# Re: How big could a bar code be if a bar code couldbe big?

From: Alan Dechert <alan_at_openvotingconsortium_dot_org>
Date: Fri Apr 30 2004 - 18:44:41 CDT

Karl,

> It's my sense that we need to move out of "the demo" thinking
> and begin thinking of the first pilot system. ......
>
Yes.

> And in such a system, I'm beginning to become fairly convinced that
> the one-dimensional bar codes don't have enough space to hold
> enough information.
>
So far, I've heard conjecture on this point. I'm not convinced either way
but I'd like to see calculations based on actual historical ballots (not,
"what if we have a ballot with 100 IRV contests?") that give us data on what
percentage of ballots could have been encoded--with and without
compression--with, say, 150 bits.

Then we need some cost-benefit analysis. If 99.9% of the ballots need less
than 150 bits, that's something worth considering. If it's 80-20, that's
another story--still not obvious if we go with strictly 2-d barcodes. Is
there GPL 2-d software available? I haven't seen any (maybe Jan can get
started on that ;-) ).

How many scanners are really needed and how much do they really cost?
Software-hardware costs are generally moving south so maybe we can make some
projections on future costs of 2-d technology (we know that 1-d technology
costs very little). If 2-d technology is becoming cheap enough fast enough,
then the debate may be moot.

> Compression doesn't always compress - it's a gamble. Sometimes
> compression actually results in more bits than the original.
>
> > As discussed in this OCT thread, we added error detection code...
>
> I haven't seen that in the code. I've seen range and value checks. But I
> don't see anything that resembles a CRC or ECC.
>
Basically, it checks to see if there are overvotes. I know this is not the
kind of code you are talking about. But it's effective because only a small
fraction of possible 40 digit numbers can represent valid ballots (in our
demo.. of course this will vary with other ballots). If you get the BVA
running, try changing one of the digits and you will get an "invalid ballot"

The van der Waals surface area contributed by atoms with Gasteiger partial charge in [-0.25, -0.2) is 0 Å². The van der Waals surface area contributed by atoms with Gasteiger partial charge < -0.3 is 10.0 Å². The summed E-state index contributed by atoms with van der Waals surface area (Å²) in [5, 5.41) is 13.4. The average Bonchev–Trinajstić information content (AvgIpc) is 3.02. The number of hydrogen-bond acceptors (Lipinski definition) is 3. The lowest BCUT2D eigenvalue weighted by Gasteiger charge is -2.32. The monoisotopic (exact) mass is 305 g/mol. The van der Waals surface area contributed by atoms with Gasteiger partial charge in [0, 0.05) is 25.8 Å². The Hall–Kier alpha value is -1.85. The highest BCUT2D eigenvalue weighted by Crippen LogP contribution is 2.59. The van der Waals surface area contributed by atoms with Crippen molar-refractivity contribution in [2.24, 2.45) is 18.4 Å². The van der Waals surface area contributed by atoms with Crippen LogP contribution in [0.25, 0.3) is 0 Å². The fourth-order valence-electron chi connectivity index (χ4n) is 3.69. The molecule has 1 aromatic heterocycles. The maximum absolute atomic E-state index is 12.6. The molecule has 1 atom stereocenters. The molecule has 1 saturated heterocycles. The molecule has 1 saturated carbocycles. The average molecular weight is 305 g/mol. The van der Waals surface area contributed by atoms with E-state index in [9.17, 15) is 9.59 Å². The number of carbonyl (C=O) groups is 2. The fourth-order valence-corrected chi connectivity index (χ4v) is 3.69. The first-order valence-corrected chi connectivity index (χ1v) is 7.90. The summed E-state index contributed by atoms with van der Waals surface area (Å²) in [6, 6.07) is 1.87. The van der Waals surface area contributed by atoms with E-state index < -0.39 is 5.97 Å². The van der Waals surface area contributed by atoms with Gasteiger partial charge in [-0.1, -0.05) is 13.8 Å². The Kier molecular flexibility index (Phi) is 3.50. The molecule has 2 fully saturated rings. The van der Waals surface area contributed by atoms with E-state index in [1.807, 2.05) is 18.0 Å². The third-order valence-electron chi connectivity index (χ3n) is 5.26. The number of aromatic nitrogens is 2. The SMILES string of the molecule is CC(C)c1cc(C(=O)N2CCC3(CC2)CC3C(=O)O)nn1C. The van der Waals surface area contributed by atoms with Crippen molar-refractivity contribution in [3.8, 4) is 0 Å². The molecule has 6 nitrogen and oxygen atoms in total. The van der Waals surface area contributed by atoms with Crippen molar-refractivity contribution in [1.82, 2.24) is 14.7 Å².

message since the odds are very very remote you can change one and still
have a valid ballot (in testing, you may find you can change the last digit
and still have a valid ballot but in practice this is extremely unlikely to
happen because the digits are encoded in pairs and two errors would have to
occur to get past the scanners own checksum such that the one error cancels
the other while perserving the checksum value.

> (A Hamming ECC code would be a nice touch. Yes, many bar code formats
> have built-in error correction, but having an additional layer could catch
> errors in the encoding/decoding software routines. My own experience
> testing networking software suggests that data encoding/decoding is a
> place where many implementations have undetected flaws.)
>
> In light of the potential of having the bar-code digitally signed - this
> implies a message digest as part of the data represented by the bar code.
> Such digests are typically at least 32 or 64 bits long. An ECC would, I
> believe, be best applied as the outermost wrapper, i.e. done after and
> appended after the message digest.
>
> I see in the archives a note that the maximum reliable bar code length is
> 30 symbols - we are using 24 already. Each symbol gives about 6.5 bits of
> information. So adding a message digest (32-bits) and ECC (8 bits?) means
> about 7 more symbols - bringing us right up to, or even past, the maximum
> and not leaving any room for bigger elections.
>
Maybe or maybe not. I'd still like to see some real data on ballot sizes.
I think most ballots have fewer than 12 contests. I don't really know--this
is only based on some light analysis I did a couple of years ago.

Alan D.
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Received on Fri Apr 30 23:17:28 2004

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